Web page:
This is a story about how an art museum can save a city by singing its praises.
But first, the city must change its tune.
Timothy Rub, director of the Cincinnati Art Museum, believes that can happen here.
But first, he said, the city must "learn to speak louder and more persuasively about what makes this place not only good but different, and, perhaps, even better and more interesting than other places."
He said this without a hint of Cincinnati chauvinism.
Then, he took me on a guided tour of the museum's breathtaking work in progress, the $8.8 million Cincinnati Wing.
Telling the story of art in Cincinnati, the wing contains 15 galleries of works made with Queen City pride. It opens during Ohio's bicentennial on May 17, 2003.
That opening could usher in a new golden age for Cincinnati. Along with a series of grand openings, 2003 could also be a grand coming to our senses about touting the city's enormous assets.
In addition to the Cincinnati Wing, the city's 2003 calendar has dates set aside for the opening of the new Contemporary Arts Center, a revamped Taft Museum and the Reds' Great American Ball Park, as well as the return of Tall Stacks.
To enjoy 2003 to the fullest, Cincinnati needs an attitude adjustment.
The city must stop beating up on itself. Quit hiding its light under a basket. Take risks. Solve longstanding problems. Foster Cincinnati pride. Celebrate the city's good points.
The Cincinnati Wing can put the city on the right path. A 20-by-45-foot window near the entrance reconnects the museum - while reintroducing visitors - to the hills and river basin that have attracted and inspired generations of artists.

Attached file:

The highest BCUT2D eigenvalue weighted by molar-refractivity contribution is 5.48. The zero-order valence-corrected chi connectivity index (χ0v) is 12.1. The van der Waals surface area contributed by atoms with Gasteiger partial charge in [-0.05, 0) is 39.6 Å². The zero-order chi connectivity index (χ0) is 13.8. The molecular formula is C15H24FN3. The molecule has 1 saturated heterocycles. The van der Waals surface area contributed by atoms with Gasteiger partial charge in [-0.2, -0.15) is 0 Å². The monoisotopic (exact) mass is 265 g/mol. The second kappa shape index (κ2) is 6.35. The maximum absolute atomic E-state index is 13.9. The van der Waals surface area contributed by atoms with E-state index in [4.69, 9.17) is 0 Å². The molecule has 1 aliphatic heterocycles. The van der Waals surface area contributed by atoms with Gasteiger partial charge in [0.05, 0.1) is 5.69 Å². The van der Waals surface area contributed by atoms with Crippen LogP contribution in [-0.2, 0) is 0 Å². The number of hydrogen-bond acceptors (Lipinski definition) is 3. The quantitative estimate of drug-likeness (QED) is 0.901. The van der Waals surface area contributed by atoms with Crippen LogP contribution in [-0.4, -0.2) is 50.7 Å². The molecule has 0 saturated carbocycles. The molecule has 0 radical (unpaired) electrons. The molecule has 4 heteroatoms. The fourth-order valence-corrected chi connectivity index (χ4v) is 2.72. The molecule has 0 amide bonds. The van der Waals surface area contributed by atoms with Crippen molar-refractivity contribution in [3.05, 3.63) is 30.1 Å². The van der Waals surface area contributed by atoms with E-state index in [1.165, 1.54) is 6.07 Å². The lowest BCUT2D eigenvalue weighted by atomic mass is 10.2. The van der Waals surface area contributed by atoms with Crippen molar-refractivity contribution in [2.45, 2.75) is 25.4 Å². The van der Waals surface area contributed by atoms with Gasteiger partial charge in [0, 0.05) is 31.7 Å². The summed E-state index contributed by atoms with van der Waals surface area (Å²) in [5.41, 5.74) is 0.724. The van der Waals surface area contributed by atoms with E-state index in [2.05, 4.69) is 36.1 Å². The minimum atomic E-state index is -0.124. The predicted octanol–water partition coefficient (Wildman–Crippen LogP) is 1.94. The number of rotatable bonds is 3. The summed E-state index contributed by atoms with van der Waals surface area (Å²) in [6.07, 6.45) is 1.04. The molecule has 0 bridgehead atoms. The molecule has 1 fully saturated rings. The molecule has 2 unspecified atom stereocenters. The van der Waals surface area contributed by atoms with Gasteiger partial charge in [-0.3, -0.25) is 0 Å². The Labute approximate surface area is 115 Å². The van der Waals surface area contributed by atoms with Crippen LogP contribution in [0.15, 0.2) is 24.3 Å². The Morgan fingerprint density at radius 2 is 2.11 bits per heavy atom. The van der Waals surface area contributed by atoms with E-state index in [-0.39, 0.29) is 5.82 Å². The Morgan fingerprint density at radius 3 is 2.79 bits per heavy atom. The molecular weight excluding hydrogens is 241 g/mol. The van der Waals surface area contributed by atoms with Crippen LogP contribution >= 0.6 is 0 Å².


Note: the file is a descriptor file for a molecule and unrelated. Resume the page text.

Inside the galleries, paintings, sculpture, wares of silver, wood carvings, furniture, Rookwood vases, as well as a fireplace, tell a story of creativity and cooperation.
Men and women, artists black and white, worked side by side to make things of beauty in a place called Cincinnati.
The wing will spotlight the greatest hits from the museum's hometown holdings, plus new works from local artists. Placing the new next to the old, said the museum's director, "brings the present in conversation with the past."
That conversation will make this point: Take a chapter from the past to make a better tomorrow. The spirit of cooperation, responsible for so much of the best from Cincinnati's past, can help save the city from its present troubles.
"This is a shining part of Cincinnati's identity," Timothy Rub added. "We all need to celebrate it, look at it, support it, nurture it."
Celebrating, supporting and nurturing the opening of Cincinnati Wing, and the rest of 2003's landmark events, should be a top priority at City Hall. And in every Tristate home.
These events represent progress and positive thinking. Twin chance occurrences around here.
City Council needs to devote more of its time and money to promoting Cincinnati's strengths. Too many scarce resources have been squandered on issues of negativity, such as the debate du jour over the bills of monitor Dr. Alan "`Call me Kal' and the meter's always running" Kalmanoff.
Someone at City Hall must have a 2003 calendar. Time to look ahead. Start making plans for a grand celebration.
This is not a cry to ignore what has gone on since the riots of 2001, to paper over problems.
This is, instead, a call for greatness. Build on what's good. Make everyone's life better. Help Cincinnati realize its potential.
Call Cliff Radel at 768-8379; or e-mail firstname.lastname@example.org.
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